On October 23, Gairdner prize-winning researchers and two of the most influential people in the world, Demis Hassabis and Lynne E. Maquat, will deliver free public lectures at McGill

The Gairdner Foundation is dedicated to recognizing major research contributions to the treatment of disease and alleviation of human suffering. The Canada Gairdner International Award recognizes outstanding researchers whose unique scientific contributions have increased the understanding of human biology and disease.

On October 23, McGill Research + Innovation will host the 2023 Gairdner National Program Lecture. This year’s program features Canada Gairdner International Award winners, mRNA expert Professor Lynne E. Maquat (2015),  and CEO and Co-Founder of Google DeepMind Demis Hassabis (2023).

AI-based solutions

Named one of TIME magazine’s 100 most influential people of 2023, Demis Hassabis, PhD, brings his message about how AI can accelerate scientific discovery to McGill as part of the 2023 Gairdner lectures. The co-founder and CEO of Google DeepMind, an artificial intelligence research laboratory, and founder and CEO of Isomorphic labs which uses AI for drug discovery, Hassabis has led teams of computer scientists and spearheaded AI breakthroughs.

He earned the 2023 Gairdner International Award for developing AlphaFold, which has been heralded as an AI-based solution to the 50-year grand challenge of protein structure prediction and has culminated in the release of the most accurate and complete picture of the structure of the human proteome, with enormous potential to accelerate biological and medical research.

A partnership with the European Bioinformatics Institute of the European Molecular Biology Laboratory has made the structures available in a public database, which means, as Hassabis explained to Science news in 2022, that “you can look up a 3-D structure of a protein almost as easily as doing a key word Google search.”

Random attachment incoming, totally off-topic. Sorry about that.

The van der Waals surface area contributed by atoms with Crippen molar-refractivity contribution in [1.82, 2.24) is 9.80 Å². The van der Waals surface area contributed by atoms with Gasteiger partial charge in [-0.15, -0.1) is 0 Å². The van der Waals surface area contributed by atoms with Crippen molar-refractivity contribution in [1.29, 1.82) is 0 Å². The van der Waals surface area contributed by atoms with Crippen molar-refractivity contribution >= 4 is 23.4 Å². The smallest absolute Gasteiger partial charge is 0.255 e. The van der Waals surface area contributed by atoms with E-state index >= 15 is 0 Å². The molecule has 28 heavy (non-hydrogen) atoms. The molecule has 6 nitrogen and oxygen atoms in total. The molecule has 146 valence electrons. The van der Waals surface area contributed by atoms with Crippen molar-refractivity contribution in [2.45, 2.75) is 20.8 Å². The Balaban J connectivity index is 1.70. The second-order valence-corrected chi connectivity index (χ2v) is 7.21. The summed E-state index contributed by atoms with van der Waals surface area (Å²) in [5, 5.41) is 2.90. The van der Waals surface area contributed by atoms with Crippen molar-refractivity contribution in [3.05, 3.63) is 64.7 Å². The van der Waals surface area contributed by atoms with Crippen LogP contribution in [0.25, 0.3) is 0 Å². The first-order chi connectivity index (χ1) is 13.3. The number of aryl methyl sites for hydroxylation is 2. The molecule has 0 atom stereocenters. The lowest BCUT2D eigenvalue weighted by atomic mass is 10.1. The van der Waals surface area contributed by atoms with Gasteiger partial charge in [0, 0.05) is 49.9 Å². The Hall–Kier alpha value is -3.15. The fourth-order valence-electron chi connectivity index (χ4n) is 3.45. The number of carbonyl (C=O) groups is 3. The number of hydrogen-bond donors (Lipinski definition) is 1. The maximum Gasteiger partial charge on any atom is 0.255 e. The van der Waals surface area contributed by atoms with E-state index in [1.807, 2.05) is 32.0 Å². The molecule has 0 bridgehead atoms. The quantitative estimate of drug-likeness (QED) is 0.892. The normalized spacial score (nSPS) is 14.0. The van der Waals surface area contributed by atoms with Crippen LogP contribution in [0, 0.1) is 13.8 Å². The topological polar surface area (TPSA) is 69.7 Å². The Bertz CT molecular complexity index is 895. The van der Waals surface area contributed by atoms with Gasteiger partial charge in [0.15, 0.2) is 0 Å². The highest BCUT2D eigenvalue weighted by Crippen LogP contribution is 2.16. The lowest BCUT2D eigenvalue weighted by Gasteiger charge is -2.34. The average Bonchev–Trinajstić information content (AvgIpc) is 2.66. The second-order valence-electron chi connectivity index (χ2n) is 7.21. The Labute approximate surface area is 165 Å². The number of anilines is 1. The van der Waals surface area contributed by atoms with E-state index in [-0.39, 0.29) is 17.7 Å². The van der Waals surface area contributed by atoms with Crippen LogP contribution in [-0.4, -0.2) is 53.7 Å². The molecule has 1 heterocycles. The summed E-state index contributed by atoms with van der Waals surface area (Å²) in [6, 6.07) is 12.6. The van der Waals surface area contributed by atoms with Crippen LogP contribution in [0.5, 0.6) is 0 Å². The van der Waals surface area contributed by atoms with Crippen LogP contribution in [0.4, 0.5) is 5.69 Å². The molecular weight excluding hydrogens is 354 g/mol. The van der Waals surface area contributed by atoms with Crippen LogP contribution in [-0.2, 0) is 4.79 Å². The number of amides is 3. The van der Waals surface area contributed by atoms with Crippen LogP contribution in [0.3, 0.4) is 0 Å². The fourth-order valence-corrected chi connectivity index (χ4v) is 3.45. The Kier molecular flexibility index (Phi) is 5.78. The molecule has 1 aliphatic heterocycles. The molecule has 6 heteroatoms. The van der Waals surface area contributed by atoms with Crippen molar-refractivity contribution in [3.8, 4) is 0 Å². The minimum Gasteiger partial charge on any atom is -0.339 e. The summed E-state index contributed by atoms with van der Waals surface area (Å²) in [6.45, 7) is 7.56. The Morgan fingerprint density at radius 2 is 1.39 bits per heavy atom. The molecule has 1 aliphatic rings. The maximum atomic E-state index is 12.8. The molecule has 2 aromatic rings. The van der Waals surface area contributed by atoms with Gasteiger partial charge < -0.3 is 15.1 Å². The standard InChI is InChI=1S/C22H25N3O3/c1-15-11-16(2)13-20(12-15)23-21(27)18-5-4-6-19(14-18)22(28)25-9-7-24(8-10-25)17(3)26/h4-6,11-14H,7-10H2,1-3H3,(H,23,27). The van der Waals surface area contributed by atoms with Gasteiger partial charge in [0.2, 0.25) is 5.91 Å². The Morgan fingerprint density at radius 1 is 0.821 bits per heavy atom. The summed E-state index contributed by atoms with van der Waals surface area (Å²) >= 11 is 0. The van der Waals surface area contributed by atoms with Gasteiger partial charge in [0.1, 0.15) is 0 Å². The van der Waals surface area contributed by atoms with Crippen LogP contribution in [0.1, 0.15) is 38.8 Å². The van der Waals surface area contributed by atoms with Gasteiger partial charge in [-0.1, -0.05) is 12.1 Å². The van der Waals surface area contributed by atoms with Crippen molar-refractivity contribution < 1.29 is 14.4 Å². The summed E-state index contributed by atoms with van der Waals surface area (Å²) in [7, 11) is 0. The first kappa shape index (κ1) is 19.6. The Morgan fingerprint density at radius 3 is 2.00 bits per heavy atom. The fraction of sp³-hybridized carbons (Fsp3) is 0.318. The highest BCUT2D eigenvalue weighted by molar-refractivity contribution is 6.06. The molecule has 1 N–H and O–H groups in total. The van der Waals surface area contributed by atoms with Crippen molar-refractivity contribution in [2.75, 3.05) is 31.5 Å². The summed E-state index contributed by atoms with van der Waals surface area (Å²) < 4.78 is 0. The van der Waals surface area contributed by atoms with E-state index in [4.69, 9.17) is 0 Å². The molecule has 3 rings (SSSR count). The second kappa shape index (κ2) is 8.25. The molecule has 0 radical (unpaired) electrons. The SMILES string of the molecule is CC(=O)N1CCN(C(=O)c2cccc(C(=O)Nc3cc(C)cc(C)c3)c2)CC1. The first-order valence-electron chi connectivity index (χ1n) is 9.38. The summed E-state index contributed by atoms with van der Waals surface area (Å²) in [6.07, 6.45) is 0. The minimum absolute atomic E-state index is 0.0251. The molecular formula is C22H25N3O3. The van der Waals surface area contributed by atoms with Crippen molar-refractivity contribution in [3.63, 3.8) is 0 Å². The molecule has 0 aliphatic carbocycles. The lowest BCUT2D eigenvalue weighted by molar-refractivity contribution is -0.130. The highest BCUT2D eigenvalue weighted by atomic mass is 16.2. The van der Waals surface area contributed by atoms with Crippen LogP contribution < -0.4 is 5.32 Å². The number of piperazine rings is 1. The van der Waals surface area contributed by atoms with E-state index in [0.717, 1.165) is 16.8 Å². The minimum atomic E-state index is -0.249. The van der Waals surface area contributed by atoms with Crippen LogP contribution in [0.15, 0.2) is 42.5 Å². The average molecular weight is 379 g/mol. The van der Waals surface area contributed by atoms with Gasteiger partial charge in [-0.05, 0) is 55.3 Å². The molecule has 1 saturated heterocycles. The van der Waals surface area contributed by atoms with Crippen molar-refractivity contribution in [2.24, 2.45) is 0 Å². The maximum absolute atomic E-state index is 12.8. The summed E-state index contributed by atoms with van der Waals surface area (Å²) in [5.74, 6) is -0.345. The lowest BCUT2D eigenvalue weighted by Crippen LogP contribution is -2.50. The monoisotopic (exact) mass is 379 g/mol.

His impact doesn’t stop there. DeepMind is working on creating artificial general intelligence, or AGI, by building machines that can think, learn, and be set to solve humanity’s toughest problems. As he spearheads these advancements, Hassabis is also a leading voice for ethical AI research, urging caution and for consideration of the long-term societal implications of powerful technologies.

Pioneering researcher 

Joining Hassabis in delivering a lecture is Lynne Maquat, an expert on the molecular basis of human diseases, including mechanisms of mRNA decay. She is focused on the development of therapeutics for diseases that manifest hyperactivated NMD, such as fragile X syndrome, a neurological disorder that leads to intellectual disability and severe learning problems.

Maquat earned the Canada Gairdner International Award in 2015 for the discovery of the mechanism that destroys mutant messenger RNAs in human cells, nonsense-mediated mRNA decay, which is critically important in both normal and disease states. Her talk will focus on this area of expertise, nonsense-mediated mRNA decay in human health and disease.

The consecutive lectures and Q&A will take place on Monday, October 23, , from 2:30 p.m. to 4:30 p.m at the Jeanne Timmins Amphitheatre in The Neuro (Montreal Neurological Institute-Hospital), at 3801 University Street Montreal. Directions to the Jeanne Timmins amphitheatre. A reception will follow.

Please register in advance